Ash Amirahmadi from ARLA spoke of the agricultural sector being at a tipping point as consumer habits had changed in response the COVID-19 crisis, with eating and cooking at home becoming increasingly important. He said the crisis had made the industry realise the role it plays in feeding the nation. The sector’s ability to adapt to the changing circumstances was a real strength and, in the future, the sector needs to build on this. He spoke of changing regulation but highlighted growing opportunities with a doubling of online sales. He said an increasingly data-led approach would democratise decision-making in the food supply chain.

Sustainability guru and author John Elkington, an expert on corporate responsibility and sustainable development, presented this year’s Frank Parkinson Lecture, Farming as Unusual. He explained how the coming boom in Regenerative Capitalism was changing corporate mindsets, with big implications for how we produce, distribute and eat food in the UK. He highlighted Vertical Farming as a good example of sustainable food production, with falling energy prices and increasing renewable energy sources reducing production costs and local production taking out much of the distribution cost. He also pointed to the development of precision fermentation techniques which could replicate meat and milk protein production.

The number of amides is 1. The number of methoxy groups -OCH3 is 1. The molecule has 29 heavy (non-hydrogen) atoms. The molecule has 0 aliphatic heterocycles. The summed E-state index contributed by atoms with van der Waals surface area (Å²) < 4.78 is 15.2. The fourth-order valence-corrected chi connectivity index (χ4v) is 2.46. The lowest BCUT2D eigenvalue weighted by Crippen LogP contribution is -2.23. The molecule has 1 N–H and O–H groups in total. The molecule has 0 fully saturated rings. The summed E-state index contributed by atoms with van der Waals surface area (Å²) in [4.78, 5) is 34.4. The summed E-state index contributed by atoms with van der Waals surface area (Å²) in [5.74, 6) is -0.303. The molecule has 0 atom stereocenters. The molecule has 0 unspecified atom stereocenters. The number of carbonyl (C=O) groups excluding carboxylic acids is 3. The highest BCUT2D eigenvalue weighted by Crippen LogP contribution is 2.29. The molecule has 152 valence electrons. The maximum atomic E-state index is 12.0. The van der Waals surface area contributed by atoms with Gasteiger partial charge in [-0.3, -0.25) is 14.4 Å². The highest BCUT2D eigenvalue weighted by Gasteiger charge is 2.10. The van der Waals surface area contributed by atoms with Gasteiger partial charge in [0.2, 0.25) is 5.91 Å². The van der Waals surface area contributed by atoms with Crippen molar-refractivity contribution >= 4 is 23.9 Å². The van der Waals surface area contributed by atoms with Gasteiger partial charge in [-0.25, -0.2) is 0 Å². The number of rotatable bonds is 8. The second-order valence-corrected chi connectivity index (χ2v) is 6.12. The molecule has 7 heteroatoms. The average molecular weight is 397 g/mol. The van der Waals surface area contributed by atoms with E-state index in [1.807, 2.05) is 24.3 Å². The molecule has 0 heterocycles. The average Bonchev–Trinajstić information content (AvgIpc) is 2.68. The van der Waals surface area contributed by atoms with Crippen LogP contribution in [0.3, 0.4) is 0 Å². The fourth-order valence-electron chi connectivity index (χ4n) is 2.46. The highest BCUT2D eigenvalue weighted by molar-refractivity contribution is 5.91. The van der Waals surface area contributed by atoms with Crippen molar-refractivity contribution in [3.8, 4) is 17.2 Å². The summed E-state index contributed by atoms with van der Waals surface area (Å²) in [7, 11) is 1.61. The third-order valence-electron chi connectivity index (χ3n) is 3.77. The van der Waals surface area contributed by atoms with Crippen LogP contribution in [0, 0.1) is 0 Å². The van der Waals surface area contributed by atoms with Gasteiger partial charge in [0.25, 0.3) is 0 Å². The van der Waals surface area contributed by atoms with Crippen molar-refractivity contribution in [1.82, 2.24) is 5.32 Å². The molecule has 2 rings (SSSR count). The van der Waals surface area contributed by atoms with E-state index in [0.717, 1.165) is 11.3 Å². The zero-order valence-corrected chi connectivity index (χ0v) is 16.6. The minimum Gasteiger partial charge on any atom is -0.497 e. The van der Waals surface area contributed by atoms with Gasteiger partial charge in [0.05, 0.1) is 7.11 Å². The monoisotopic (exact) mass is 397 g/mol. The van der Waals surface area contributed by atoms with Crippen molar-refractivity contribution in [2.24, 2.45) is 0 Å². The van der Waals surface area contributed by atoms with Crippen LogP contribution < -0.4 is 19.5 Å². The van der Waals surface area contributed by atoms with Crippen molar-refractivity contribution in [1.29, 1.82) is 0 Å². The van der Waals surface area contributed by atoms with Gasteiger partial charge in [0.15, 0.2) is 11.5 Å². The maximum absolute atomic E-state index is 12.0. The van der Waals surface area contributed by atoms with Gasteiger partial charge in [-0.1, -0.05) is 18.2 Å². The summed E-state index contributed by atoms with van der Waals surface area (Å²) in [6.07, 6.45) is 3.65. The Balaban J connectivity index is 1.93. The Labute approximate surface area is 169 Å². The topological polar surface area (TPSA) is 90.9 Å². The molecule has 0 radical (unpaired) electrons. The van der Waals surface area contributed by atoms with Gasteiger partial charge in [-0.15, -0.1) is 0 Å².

This year’s Science Lecture, ‘People, Planet, Prosperity – Getting our Food Systems Right’ was delivered by Professor Tim Benton. His focus was on the mismatch between the types of food produced and what we need to consume for good health and a sustainable environment. The focus on cheaper food has led to less diversity, poor diets, degraded environments and increasing food waste. The solution, he proposed, was a shift to change the focus from price to nutritional value, increasing diversity and sustainability, and introducing regenerative farming practices. While technology is key to the future of farming, systemic change is not driven by technological developments in conjunction with legislative changes, rather it needs to incorporate changes across multiple social, economic and governance areas. We need to recognise that technology has negative as well as positive effects.

To learn more about how technology is revolutionising agriculture, read our Focus on Data Diagnostics article, The Rise of the Digital Farm, by Keith Norman.